The financing and sustainability of an integrated African Standby Force and ACIRC also need to be clarified. Like other AU entities, both have depended on external donors for their development and implementation.

Most ACIRC headquarters staff are funded by the European Union’s African Peace Facility. The EU has also paid for several African Standby Force continental exercises. ACIRC has been rightly criticised for drawing EU funding from the more permanent African Standby Force, as well as the unnecessary duplication of functions and efforts.

In the process of bringing the two forces together, the AU also needs to ask why African states have on several occasions opted to deploy their own coalitions rather than call on the African Standby Force or ACIRC. The Multinational Joint Task Force (MNJTF) against Boko Haram is a good example.

“In the case of the MNJTF, Nigeria was unwilling to cede operational command and control to anyone but its own army,” says Stephanie Wolters, a senior research fellow at the Institute for Security Studies (ISS). “Even today, the Joint Task Force remains mostly Nigerian-led, with the other countries having significantly less influence and control over the force.”

ISS senior researcher Liesl Louw-Vaudran told DefenceWeb in 2016 that ACIRC was not even considered for deployment when the Joint Task Force or the African regional protection force for South Sudan were set up. Nor for that matter has the African Standby Force been called on in similar circumstances, despite being declared operational in 2015. The AU must reflect critically on the African Standby Force’s intended role and the circumstances in which it should be used.

The Joint Task Force case shows how important regional dynamics and capabilities are to the AU’s plans for peace operations. The African Standby Force was always intended to operate through its regional standby forces. It has become clear, though, that while certain regions such as the Economic Community of West African States can effectively deploy, others such as the North African Regional Capability have lagged behind.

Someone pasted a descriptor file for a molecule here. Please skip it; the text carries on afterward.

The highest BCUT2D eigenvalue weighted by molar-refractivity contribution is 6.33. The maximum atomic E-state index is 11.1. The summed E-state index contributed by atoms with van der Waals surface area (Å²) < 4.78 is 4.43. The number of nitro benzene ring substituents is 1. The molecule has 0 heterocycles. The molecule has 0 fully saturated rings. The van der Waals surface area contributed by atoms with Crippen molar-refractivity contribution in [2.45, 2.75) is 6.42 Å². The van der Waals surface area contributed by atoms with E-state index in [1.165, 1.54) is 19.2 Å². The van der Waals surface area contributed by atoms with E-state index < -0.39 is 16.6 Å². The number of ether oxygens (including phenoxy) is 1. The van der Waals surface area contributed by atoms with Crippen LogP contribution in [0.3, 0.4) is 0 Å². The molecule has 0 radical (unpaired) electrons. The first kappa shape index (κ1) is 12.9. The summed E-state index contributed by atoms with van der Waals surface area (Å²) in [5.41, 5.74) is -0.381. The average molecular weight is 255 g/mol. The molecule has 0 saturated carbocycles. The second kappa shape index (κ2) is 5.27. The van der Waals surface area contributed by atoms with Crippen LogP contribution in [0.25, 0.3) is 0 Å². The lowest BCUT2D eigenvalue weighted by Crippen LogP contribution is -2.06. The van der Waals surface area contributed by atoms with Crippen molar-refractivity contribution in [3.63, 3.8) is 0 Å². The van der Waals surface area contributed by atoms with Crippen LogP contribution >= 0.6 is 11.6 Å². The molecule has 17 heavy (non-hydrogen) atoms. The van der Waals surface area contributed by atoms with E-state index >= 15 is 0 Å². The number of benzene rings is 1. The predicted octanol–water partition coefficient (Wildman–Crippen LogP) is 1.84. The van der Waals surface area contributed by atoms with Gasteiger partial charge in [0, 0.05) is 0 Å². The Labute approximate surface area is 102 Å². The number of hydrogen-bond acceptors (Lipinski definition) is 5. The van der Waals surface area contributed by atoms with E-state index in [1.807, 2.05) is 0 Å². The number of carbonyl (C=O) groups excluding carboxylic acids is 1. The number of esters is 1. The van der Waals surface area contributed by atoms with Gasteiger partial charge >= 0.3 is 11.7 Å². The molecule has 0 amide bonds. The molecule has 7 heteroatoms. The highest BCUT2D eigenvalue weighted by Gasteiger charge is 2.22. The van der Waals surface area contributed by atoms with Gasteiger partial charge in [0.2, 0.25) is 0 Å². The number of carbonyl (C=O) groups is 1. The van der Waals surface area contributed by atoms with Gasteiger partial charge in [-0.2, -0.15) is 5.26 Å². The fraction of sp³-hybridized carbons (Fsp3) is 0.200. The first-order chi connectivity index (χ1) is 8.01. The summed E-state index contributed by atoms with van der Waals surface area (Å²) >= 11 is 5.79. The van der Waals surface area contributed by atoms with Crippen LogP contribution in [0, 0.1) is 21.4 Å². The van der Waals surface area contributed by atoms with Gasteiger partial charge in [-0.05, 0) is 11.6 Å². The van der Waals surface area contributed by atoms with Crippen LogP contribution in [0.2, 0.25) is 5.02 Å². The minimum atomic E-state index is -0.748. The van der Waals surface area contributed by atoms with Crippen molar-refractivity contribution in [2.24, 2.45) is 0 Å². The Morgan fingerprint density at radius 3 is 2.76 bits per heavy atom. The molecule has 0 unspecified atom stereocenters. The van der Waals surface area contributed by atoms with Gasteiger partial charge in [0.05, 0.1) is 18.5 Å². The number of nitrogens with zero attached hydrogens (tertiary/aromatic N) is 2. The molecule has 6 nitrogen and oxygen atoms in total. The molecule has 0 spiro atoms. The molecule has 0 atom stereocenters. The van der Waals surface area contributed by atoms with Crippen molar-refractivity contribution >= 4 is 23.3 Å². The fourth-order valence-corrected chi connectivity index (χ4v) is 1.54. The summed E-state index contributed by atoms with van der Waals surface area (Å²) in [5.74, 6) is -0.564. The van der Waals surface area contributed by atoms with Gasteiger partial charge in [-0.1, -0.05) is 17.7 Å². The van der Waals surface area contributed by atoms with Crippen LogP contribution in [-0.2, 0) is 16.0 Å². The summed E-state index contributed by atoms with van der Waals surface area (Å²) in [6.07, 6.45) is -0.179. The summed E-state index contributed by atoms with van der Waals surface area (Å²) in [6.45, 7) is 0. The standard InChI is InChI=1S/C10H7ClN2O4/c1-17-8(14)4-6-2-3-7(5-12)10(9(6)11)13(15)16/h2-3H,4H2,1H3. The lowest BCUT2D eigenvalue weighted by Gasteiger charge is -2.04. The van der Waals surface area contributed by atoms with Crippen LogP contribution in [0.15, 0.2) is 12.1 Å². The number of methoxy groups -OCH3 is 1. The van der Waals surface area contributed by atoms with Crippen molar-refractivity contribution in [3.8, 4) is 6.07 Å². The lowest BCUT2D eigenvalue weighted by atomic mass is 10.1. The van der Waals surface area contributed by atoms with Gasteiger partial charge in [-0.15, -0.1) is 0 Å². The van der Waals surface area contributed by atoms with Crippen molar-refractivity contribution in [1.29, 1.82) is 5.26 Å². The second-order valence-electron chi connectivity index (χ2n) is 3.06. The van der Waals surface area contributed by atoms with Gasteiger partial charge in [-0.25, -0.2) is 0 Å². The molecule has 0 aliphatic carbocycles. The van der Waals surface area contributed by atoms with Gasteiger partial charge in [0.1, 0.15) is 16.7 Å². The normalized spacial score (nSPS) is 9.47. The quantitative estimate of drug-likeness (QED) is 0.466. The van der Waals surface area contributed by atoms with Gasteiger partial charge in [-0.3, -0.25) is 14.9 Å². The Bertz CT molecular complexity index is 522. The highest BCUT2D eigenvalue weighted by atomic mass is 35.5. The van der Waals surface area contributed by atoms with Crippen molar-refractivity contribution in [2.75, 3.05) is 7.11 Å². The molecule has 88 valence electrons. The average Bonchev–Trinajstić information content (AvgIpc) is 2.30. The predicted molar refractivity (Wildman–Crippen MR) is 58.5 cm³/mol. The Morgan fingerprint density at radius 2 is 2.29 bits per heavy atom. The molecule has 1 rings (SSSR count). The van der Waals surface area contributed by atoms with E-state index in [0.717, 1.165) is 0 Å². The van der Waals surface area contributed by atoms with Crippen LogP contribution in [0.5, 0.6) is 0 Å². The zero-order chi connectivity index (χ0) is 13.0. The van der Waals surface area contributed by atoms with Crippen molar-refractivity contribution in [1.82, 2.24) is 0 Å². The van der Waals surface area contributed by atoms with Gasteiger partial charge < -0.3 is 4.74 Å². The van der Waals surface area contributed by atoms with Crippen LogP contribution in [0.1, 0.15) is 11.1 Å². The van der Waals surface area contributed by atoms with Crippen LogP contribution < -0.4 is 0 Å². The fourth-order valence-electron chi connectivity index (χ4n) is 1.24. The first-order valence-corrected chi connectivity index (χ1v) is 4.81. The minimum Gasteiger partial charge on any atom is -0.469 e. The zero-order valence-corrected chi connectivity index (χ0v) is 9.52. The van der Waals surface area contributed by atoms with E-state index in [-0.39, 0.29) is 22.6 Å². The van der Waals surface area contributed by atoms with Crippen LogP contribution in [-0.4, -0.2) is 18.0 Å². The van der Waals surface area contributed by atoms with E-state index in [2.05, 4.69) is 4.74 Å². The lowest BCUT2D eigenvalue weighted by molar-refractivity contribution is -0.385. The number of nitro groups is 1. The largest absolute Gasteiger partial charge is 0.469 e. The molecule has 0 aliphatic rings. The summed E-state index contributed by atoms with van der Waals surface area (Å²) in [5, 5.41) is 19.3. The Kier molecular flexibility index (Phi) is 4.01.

Whether or not ACIRC and African Standby Force are successfully harmonised, the AU needs to relook at its approach to peace operations more broadly. More than 15 years have passed since the African Standby Force was established, and the environment in which it is expected to operate has changed considerably. Current conditions demand the rapid deployment of civilian, police and military components. Specialised skills and equipment are needed to deal with transnational crime, terrorism and counter-insurgency tasks.

Globally, peace operations are being reshaped to better match current threats and risks. This is a golden opportunity for the AU to fine-tune its approach to peace operations.

If ACIRC is to be incorporated into the African Standby Force, the AU will need to deal with two considerably different structures. Nevertheless, it’s a challenge that needs to be confronted. Merging these existing capabilities is necessary for the AU to respond effectively and quickly to Africa’s conflicts.

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Author: Gustavo de Carvalho and Annette Leijenaar